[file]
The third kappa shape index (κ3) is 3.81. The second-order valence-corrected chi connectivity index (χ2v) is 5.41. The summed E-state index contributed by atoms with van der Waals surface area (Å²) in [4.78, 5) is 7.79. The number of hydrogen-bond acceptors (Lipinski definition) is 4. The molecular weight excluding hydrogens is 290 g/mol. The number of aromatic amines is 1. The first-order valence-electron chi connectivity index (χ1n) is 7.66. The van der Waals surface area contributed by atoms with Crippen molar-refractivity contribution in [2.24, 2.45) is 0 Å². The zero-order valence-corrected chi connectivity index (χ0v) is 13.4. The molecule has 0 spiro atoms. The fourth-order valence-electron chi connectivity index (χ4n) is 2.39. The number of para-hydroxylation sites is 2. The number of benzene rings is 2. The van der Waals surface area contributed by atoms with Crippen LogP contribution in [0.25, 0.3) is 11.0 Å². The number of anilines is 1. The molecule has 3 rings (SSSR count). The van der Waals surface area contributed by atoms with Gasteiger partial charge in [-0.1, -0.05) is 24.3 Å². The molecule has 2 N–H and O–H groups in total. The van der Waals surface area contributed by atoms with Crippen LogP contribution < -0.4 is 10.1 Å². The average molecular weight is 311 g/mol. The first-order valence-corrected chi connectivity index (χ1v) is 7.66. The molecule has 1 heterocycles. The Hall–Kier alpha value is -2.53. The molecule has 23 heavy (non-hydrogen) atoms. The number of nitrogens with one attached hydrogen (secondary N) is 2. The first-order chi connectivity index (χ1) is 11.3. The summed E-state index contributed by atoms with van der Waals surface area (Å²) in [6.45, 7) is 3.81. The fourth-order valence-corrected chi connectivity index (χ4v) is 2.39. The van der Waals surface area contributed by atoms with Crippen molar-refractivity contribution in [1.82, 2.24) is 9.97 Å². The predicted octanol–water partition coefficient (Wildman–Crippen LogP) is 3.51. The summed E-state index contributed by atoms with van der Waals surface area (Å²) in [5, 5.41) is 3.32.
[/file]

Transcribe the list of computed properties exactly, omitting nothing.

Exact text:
The third kappa shape index (κ3) is 3.81. The second-order valence-corrected chi connectivity index (χ2v) is 5.41. The summed E-state index contributed by atoms with van der Waals surface area (Å²) in [4.78, 5) is 7.79. The number of hydrogen-bond acceptors (Lipinski definition) is 4. The molecular weight excluding hydrogens is 290 g/mol. The number of aromatic amines is 1. The first-order valence-electron chi connectivity index (χ1n) is 7.66. The van der Waals surface area contributed by atoms with Crippen molar-refractivity contribution in [2.24, 2.45) is 0 Å². The zero-order valence-corrected chi connectivity index (χ0v) is 13.4. The molecule has 0 spiro atoms. The fourth-order valence-electron chi connectivity index (χ4n) is 2.39. The number of para-hydroxylation sites is 2. The number of benzene rings is 2. The van der Waals surface area contributed by atoms with Crippen LogP contribution in [0.25, 0.3) is 11.0 Å². The number of anilines is 1. The molecule has 3 rings (SSSR count). The van der Waals surface area contributed by atoms with Gasteiger partial charge in [-0.1, -0.05) is 24.3 Å². The molecule has 2 N–H and O–H groups in total. The van der Waals surface area contributed by atoms with Crippen LogP contribution < -0.4 is 10.1 Å². The average molecular weight is 311 g/mol. The first-order valence-corrected chi connectivity index (χ1v) is 7.66. The molecule has 1 heterocycles. The Hall–Kier alpha value is -2.53. The molecule has 23 heavy (non-hydrogen) atoms. The number of nitrogens with one attached hydrogen (secondary N) is 2. The first-order chi connectivity index (χ1) is 11.3. The summed E-state index contributed by atoms with van der Waals surface area (Å²) in [6.45, 7) is 3.81. The fourth-order valence-corrected chi connectivity index (χ4v) is 2.39. The van der Waals surface area contributed by atoms with Crippen molar-refractivity contribution in [1.82, 2.24) is 9.97 Å². The predicted octanol–water partition coefficient (Wildman–Crippen LogP) is 3.51. The summed E-state index contributed by atoms with van der Waals surface area (Å²) in [5, 5.41) is 3.32.